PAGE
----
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I'm a foster parent and also worked with at-risk families for years. I would talk with her about my concerns. Focus on the parts that are truly hazardous to her family. I would strongly encourage her to start seeing a therapist and get help with either the house or child care so she can address the most pressing issues. If that doesn't seem to work, I would let her know that I was thinking about calling social services. I would encourage HER to be the one to call and ask for help instead of you doing it. We did that with a lot of families and it shows that she's being proactive in wanting to improve their lives.
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#11 of 65 Old 03-16-2013, 08:28 PM
 
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I would never call CPS on someone for having a dirty home. We've all been there (maybe without the feces) and I've never seen CPS help in cases like this, just make things worse.

I have. Many, many, times.
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#12 of 65 Old 03-16-2013, 09:33 PM
 
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I would never call CPS on someone for having a dirty home. We've all been there (maybe without the feces) and I've never seen CPS help in cases like this, just make things worse.

No, we haven't all been there.

I attended college with a newborn and part time job and my house was never filthy.

All feces must be dealt with in the right way or its a health concern to anyone who enters the home.

Rodents in the house can spread even more filth and disease. Mice have no bladder, they pee on everything they walk on. To subject children to that unnecessarily is beyond gross and negligent.

CPS will help these kids. They deserve better!
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#13 of 65 Old 03-17-2013, 07:36 AM
 
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No, we haven't all been there.

I attended college with a newborn and part time job and my house was never filthy.

All feces must be dealt with in the right way or its a health concern to anyone who enters the home.

Rodents in the house can spread even more filth and disease. Mice have no bladder, they pee on everything they walk on. To subject children to that unnecessarily is beyond gross and negligent.

CPS will help these kids. They deserve better!

 

Last I checked, college, a part time job and a newborn didn't run around pooping and shedding in your home wink1.gif

 

This lady has a potty training 3 year old, a 5 month old and pets. Sounds to me like she's overwhelmed, maybe she hasn't slept in 5 months (or more) and cleaning is the least of her worries. She doesn't need a threat from CPS, she needs a maid, or at least a helpful friend or family member. If someone is a cable guy just passing through a random home and sees something like this, I can understand calling some kind of authority if one is really concerned, but to call on a friend without any sort of discussion or offer of support, I'd find a little offensive... Especially if the friend who called was another mom. (Remember, the question was "what would you do?" This is my answer smile.gif). I'd start maybe with speaking with her partner. Tell them these aren't acceptable living conditions for children or pets and if they don't start taking care of it, THEN a call might be warranted.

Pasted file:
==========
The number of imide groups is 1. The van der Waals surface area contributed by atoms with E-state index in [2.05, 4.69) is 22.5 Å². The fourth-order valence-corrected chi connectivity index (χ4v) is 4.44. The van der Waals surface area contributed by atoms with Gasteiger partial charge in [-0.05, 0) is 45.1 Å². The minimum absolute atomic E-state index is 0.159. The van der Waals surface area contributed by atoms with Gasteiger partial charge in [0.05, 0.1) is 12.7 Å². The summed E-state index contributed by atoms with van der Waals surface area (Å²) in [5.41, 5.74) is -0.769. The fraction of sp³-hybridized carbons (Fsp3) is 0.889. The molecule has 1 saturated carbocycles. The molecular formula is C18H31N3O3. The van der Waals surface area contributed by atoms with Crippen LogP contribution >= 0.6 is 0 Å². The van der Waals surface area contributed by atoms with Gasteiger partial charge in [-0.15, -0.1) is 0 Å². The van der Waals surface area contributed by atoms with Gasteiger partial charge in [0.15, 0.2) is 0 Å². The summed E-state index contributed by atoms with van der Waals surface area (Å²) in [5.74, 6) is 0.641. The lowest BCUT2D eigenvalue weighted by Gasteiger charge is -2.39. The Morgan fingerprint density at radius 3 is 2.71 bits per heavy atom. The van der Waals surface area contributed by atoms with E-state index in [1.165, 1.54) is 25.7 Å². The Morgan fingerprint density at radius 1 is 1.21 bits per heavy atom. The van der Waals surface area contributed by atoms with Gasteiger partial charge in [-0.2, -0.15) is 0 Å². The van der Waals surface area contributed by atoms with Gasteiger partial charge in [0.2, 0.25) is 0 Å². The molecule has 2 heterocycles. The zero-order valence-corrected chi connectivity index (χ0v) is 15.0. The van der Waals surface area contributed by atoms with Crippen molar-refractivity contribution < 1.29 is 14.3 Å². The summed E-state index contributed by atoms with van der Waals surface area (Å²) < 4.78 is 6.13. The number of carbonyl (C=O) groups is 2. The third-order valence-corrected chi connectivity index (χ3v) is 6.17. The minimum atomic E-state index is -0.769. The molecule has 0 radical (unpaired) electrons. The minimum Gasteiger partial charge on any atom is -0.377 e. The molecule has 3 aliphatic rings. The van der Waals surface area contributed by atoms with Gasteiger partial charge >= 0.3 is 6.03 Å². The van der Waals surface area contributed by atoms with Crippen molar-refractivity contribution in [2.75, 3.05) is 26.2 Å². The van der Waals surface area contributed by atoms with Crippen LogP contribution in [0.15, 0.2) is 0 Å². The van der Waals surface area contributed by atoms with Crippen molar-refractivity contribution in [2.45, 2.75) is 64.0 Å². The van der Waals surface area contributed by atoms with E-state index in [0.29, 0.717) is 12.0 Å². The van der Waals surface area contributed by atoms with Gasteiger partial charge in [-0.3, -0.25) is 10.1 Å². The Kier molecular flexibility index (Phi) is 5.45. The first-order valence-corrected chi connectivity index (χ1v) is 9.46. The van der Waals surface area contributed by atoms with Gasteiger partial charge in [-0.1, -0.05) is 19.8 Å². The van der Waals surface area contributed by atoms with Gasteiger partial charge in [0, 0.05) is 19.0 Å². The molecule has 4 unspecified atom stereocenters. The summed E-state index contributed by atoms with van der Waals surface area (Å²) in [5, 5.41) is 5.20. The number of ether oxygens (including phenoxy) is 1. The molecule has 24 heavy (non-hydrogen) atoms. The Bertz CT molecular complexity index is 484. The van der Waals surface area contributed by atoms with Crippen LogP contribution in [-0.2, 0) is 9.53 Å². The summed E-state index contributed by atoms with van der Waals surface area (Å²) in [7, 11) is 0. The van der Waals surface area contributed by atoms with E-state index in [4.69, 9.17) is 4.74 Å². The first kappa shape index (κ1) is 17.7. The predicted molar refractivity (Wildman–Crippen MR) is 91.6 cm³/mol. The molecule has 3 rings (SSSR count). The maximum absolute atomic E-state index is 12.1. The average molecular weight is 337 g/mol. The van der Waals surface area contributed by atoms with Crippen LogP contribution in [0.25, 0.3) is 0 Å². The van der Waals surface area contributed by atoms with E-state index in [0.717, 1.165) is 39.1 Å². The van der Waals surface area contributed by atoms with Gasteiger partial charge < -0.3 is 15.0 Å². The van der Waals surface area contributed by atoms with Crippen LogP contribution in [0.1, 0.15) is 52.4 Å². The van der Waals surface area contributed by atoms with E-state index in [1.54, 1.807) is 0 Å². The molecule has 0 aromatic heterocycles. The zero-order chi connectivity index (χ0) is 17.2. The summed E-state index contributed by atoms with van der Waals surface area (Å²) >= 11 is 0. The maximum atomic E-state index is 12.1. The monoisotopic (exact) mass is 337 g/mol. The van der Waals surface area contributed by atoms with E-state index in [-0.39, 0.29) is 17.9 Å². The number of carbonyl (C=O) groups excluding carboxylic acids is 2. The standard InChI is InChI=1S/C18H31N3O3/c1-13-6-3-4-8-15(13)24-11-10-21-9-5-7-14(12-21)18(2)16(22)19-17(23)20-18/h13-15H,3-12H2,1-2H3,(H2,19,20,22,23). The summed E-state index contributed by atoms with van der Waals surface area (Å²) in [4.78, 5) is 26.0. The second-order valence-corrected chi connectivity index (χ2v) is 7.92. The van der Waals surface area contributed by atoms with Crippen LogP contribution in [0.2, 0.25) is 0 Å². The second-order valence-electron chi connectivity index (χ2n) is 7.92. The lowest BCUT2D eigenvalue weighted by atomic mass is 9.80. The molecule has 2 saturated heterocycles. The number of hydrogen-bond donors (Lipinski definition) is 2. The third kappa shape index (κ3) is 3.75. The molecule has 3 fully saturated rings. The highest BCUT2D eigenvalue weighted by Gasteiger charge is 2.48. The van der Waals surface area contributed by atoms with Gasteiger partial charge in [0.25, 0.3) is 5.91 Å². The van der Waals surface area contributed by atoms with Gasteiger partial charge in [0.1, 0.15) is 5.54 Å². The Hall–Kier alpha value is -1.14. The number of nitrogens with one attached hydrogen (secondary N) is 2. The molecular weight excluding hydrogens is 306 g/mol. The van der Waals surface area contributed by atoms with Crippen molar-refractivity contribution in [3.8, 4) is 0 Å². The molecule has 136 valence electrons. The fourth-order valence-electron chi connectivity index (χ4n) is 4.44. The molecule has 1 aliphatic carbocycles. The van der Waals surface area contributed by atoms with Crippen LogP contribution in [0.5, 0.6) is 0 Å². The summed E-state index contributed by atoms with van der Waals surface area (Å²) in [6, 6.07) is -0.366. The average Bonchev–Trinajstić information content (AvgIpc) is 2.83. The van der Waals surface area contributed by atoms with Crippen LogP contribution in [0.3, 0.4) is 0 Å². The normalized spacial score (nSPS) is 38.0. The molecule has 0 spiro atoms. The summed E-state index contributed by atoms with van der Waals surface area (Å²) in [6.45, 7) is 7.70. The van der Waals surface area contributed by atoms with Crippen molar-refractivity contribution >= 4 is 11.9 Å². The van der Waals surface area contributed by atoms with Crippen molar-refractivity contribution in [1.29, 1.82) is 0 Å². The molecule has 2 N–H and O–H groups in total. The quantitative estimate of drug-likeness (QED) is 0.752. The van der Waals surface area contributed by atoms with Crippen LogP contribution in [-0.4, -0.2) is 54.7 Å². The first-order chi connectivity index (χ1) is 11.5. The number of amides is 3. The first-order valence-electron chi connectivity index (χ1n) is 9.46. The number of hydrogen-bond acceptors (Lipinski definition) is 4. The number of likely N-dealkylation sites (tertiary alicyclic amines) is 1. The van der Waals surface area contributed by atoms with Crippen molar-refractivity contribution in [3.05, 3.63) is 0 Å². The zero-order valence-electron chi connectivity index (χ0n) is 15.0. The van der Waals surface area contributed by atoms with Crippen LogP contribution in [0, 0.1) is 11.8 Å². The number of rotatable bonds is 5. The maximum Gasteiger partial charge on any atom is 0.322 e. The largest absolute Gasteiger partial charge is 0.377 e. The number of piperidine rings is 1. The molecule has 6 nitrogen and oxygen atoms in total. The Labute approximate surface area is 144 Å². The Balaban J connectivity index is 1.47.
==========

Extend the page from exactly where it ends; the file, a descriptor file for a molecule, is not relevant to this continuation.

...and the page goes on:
CPS isn't going to come in and do anything EXTRA, that a friend couldn't do. They're not going to send a maid or help with cleaning up. If they see a problem, which it sounds like there is, they'll just remove the children until the mess is cleaned up. I can't imagine having her 5 month old removed from her care is going to improve her morale and help her clean her house. If someone took my 5 month old, I wouldn't grab a vacuum, I'd just go insane. Not productive, but that's what would happen. 

 

...and mice DO have bladders, they're actually very clean animals (unless they're in someone's home, I agree that's gross). We used to have mice in our cottage when we closed it up for the winter and when we came back you could see they're very organized little critters if left undisturbed for half the year. We installed ultrasonic rodent repellers and that solved the problem. They just need to be placed properly.  

 

So "what would you do?":

-Speak with her partner, ask if there is any depression going on or if she's just overwhelmed. 

-Contact other close family members of hers like parents or siblings, maybe they can help clean up or throw together some money for someone to come in once a week.

-Offer to watch her kids and/or pets so she has some quiet time to clean up her house or at least take care of health & safety issues.

-Find some local PPD resources which are really helpful for moms even if they don't have PPD. OP, I see you're in Canada, I'm not sure what province but Ontario has several programs which are really helpful and not at all judgmental. 

-If nothing else works and you really feel the kids are in imminent danger, then I'd think about calling CPS.  

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#14 of 65 Old 03-17-2013, 08:03 AM
 
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I agree with Escaping. That's a sound plan. Giving your friend a safe place for her children to be while she focuses on cleaning could go a looong way. And talking with her partner is a great idea. Some men do help out when they are being watched by someone outside the home. Maybe if your husband talks to him, it would be even better. Men speak to men differently than a women do.